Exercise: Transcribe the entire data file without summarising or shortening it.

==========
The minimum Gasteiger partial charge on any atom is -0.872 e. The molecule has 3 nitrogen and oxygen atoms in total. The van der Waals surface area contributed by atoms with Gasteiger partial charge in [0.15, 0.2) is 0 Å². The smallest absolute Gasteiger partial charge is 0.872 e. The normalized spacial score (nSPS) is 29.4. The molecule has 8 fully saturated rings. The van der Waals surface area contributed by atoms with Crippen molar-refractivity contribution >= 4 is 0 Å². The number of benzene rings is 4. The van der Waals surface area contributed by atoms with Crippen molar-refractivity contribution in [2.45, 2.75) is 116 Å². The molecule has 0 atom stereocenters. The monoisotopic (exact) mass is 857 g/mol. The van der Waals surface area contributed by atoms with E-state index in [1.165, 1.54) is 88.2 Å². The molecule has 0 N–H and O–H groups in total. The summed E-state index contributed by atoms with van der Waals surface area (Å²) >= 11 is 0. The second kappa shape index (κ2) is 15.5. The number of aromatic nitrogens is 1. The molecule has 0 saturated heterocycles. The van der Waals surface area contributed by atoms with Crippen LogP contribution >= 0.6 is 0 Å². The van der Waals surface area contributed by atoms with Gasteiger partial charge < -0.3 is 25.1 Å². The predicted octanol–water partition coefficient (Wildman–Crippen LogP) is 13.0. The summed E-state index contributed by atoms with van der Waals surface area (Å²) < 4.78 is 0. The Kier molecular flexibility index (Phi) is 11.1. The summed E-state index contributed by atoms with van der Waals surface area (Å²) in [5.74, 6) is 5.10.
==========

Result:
The minimum Gasteiger partial charge on any atom is -0.872 e. The molecule has 3 nitrogen and oxygen atoms in total. The van der Waals surface area contributed by atoms with Gasteiger partial charge in [0.15, 0.2) is 0 Å². The smallest absolute Gasteiger partial charge is 0.872 e. The normalized spacial score (nSPS) is 29.4. The molecule has 8 fully saturated rings. The van der Waals surface area contributed by atoms with Crippen molar-refractivity contribution >= 4 is 0 Å². The number of benzene rings is 4. The van der Waals surface area contributed by atoms with Crippen molar-refractivity contribution in [2.45, 2.75) is 116 Å². The molecule has 0 atom stereocenters. The monoisotopic (exact) mass is 857 g/mol. The van der Waals surface area contributed by atoms with E-state index in [1.165, 1.54) is 88.2 Å². The molecule has 0 N–H and O–H groups in total. The summed E-state index contributed by atoms with van der Waals surface area (Å²) >= 11 is 0. The second kappa shape index (κ2) is 15.5. The number of aromatic nitrogens is 1. The molecule has 0 saturated heterocycles. The van der Waals surface area contributed by atoms with Crippen LogP contribution >= 0.6 is 0 Å². The van der Waals surface area contributed by atoms with Gasteiger partial charge < -0.3 is 25.1 Å². The predicted octanol–water partition coefficient (Wildman–Crippen LogP) is 13.0. The summed E-state index contributed by atoms with van der Waals surface area (Å²) < 4.78 is 0. The Kier molecular flexibility index (Phi) is 11.1. The summed E-state index contributed by atoms with van der Waals surface area (Å²) in [5.74, 6) is 5.10.